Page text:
Perennial vegetable or ornamental plant
Description: Spiny, gray-green foliage forms a large mound from which the tall flower stalks arise; the inedible, purple, thistle-like flowers in summer are smaller than those of its relative, the Globe Artichoke
Habit: Grows 3 to 6 feet high and up to 4 feet wide
Culture: Prefers full sun and rich, well-prepared soil with even moisture; drought tolerant once established
Hardiness: Cold hardy to USDA Zone 7
Origin: Southern Europe
Attributes: Edible, Drought tolerant, Attracts bees and butterflies
Native to southern Europe, the Cardoon was grown as a vegetable by the Greeks and Romans, and was brought to America by the Quakers in the 1790s. American nurseryman Bernard McMahon wrote in 1806 that the Cardoon "has "been a long time used for culinary purposes, such as for sallads, soups, stewing, &c"."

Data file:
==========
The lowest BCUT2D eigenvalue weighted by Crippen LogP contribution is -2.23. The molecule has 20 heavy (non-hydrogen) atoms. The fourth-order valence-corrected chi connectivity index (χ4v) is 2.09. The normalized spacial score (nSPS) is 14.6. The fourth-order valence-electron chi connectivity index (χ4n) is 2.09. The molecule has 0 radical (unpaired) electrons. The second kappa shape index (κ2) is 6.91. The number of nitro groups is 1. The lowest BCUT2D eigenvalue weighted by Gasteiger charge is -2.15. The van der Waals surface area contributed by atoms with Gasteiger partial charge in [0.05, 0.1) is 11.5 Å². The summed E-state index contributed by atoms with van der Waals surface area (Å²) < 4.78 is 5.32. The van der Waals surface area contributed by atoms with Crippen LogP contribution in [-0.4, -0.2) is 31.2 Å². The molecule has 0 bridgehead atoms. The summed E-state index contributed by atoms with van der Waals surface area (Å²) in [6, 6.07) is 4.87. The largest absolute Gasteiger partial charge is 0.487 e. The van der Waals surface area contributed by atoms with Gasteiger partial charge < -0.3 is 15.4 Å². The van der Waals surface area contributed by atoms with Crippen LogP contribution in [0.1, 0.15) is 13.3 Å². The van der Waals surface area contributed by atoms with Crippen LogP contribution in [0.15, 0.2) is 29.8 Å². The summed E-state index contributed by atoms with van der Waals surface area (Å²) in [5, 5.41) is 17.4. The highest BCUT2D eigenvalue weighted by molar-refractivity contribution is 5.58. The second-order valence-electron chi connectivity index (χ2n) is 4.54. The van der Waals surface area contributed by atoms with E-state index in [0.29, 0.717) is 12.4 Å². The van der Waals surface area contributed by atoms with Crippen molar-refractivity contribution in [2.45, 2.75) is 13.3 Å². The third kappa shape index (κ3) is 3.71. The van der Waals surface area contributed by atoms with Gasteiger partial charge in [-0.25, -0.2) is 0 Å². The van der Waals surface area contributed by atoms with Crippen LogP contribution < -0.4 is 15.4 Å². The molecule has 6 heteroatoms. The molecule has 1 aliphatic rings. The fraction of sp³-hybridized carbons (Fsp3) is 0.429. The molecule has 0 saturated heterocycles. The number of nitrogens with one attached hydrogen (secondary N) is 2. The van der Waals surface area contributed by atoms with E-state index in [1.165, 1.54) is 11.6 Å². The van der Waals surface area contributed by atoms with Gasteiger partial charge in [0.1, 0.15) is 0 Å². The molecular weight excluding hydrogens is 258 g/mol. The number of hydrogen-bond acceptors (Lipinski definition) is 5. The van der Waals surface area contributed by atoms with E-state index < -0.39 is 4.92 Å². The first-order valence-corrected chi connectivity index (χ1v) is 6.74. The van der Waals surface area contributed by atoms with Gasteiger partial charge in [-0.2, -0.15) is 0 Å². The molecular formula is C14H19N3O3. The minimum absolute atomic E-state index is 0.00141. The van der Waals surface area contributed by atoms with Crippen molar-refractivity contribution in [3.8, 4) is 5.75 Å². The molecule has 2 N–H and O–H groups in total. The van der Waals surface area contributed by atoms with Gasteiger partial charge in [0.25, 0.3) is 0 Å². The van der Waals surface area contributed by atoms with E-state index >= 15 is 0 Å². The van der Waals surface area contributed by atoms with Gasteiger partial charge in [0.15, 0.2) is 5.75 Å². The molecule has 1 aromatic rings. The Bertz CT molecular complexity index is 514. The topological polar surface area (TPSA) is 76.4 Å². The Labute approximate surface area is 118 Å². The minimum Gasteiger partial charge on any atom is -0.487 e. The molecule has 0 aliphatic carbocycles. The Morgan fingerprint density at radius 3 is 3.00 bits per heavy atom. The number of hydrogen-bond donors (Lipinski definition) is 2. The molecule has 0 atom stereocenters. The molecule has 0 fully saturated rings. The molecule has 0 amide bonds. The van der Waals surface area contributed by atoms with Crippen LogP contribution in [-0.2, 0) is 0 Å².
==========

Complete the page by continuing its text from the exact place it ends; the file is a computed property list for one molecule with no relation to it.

Although related to the Globe Artichoke - which Thomas Jefferson grew throughout his life - the edible parts of the Cardoon are the inner leaf stalks, which need to be blanched before they are ready for consumption. In the fall, tie the leaves together in a bundle and mound soil up around the base of the plant. After harvesting, the leaf stalks also must be blanched twice in boiling water. The flowers attract bees and butterflies and can be used in dried arrangements.